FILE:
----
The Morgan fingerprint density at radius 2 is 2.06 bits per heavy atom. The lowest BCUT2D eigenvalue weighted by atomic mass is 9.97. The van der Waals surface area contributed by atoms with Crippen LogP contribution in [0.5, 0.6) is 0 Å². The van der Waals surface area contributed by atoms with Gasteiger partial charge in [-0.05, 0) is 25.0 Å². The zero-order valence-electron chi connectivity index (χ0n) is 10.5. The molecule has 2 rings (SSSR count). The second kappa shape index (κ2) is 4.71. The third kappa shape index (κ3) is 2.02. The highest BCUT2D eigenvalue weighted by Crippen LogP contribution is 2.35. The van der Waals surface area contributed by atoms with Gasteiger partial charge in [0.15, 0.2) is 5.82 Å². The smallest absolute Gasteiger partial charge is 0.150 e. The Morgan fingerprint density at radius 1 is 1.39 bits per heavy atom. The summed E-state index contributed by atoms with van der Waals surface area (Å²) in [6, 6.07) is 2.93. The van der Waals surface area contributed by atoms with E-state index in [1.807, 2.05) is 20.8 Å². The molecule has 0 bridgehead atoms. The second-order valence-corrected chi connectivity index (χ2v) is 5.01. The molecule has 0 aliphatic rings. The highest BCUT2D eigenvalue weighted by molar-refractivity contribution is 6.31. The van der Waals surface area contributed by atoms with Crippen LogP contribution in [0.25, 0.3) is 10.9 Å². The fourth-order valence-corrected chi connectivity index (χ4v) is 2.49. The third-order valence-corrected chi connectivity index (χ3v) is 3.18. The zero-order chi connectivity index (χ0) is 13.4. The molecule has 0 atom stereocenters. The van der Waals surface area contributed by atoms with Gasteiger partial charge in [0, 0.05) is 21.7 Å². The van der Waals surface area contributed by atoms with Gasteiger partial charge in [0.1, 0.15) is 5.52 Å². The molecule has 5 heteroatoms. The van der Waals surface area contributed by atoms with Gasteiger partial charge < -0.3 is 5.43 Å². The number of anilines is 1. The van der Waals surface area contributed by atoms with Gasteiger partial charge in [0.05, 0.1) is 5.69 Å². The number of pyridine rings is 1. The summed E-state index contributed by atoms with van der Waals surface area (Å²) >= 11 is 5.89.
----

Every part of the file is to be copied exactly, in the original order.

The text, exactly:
The Morgan fingerprint density at radius 2 is 2.06 bits per heavy atom. The lowest BCUT2D eigenvalue weighted by atomic mass is 9.97. The van der Waals surface area contributed by atoms with Crippen LogP contribution in [0.5, 0.6) is 0 Å². The van der Waals surface area contributed by atoms with Gasteiger partial charge in [-0.05, 0) is 25.0 Å². The zero-order valence-electron chi connectivity index (χ0n) is 10.5. The molecule has 2 rings (SSSR count). The second kappa shape index (κ2) is 4.71. The third kappa shape index (κ3) is 2.02. The highest BCUT2D eigenvalue weighted by Crippen LogP contribution is 2.35. The van der Waals surface area contributed by atoms with Gasteiger partial charge in [0.15, 0.2) is 5.82 Å². The smallest absolute Gasteiger partial charge is 0.150 e. The Morgan fingerprint density at radius 1 is 1.39 bits per heavy atom. The summed E-state index contributed by atoms with van der Waals surface area (Å²) in [6, 6.07) is 2.93. The van der Waals surface area contributed by atoms with E-state index in [1.807, 2.05) is 20.8 Å². The molecule has 0 bridgehead atoms. The second-order valence-corrected chi connectivity index (χ2v) is 5.01. The molecule has 0 aliphatic rings. The highest BCUT2D eigenvalue weighted by molar-refractivity contribution is 6.31. The van der Waals surface area contributed by atoms with Crippen LogP contribution in [0.25, 0.3) is 10.9 Å². The fourth-order valence-corrected chi connectivity index (χ4v) is 2.49. The third-order valence-corrected chi connectivity index (χ3v) is 3.18. The zero-order chi connectivity index (χ0) is 13.4. The molecule has 0 atom stereocenters. The van der Waals surface area contributed by atoms with Gasteiger partial charge in [0, 0.05) is 21.7 Å². The van der Waals surface area contributed by atoms with Gasteiger partial charge in [0.1, 0.15) is 5.52 Å². The molecule has 5 heteroatoms. The van der Waals surface area contributed by atoms with Gasteiger partial charge < -0.3 is 5.43 Å². The number of anilines is 1. The van der Waals surface area contributed by atoms with Gasteiger partial charge in [0.05, 0.1) is 5.69 Å². The number of pyridine rings is 1. The summed E-state index contributed by atoms with van der Waals surface area (Å²) >= 11 is 5.89.